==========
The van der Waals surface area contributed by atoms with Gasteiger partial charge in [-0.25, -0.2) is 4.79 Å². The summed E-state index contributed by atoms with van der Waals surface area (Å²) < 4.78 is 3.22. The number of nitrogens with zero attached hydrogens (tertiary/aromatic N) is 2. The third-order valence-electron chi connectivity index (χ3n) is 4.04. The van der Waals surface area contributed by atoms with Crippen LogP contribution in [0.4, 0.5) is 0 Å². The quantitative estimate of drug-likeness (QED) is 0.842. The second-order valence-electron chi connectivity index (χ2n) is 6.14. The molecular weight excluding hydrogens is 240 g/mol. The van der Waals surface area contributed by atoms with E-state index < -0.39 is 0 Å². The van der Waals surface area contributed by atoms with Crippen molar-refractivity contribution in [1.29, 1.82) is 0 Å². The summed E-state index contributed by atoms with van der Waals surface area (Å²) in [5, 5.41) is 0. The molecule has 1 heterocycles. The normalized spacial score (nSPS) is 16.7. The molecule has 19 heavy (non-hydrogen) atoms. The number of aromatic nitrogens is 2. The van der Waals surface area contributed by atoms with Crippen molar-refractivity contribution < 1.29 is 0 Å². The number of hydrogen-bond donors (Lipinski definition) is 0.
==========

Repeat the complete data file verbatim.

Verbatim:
The van der Waals surface area contributed by atoms with Gasteiger partial charge in [-0.25, -0.2) is 4.79 Å². The summed E-state index contributed by atoms with van der Waals surface area (Å²) < 4.78 is 3.22. The number of nitrogens with zero attached hydrogens (tertiary/aromatic N) is 2. The third-order valence-electron chi connectivity index (χ3n) is 4.04. The van der Waals surface area contributed by atoms with Crippen LogP contribution in [0.4, 0.5) is 0 Å². The quantitative estimate of drug-likeness (QED) is 0.842. The second-order valence-electron chi connectivity index (χ2n) is 6.14. The molecular weight excluding hydrogens is 240 g/mol. The van der Waals surface area contributed by atoms with E-state index < -0.39 is 0 Å². The van der Waals surface area contributed by atoms with Crippen molar-refractivity contribution in [1.29, 1.82) is 0 Å². The summed E-state index contributed by atoms with van der Waals surface area (Å²) in [5, 5.41) is 0. The molecule has 1 heterocycles. The normalized spacial score (nSPS) is 16.7. The molecule has 19 heavy (non-hydrogen) atoms. The number of aromatic nitrogens is 2. The van der Waals surface area contributed by atoms with Crippen molar-refractivity contribution < 1.29 is 0 Å². The number of hydrogen-bond donors (Lipinski definition) is 0.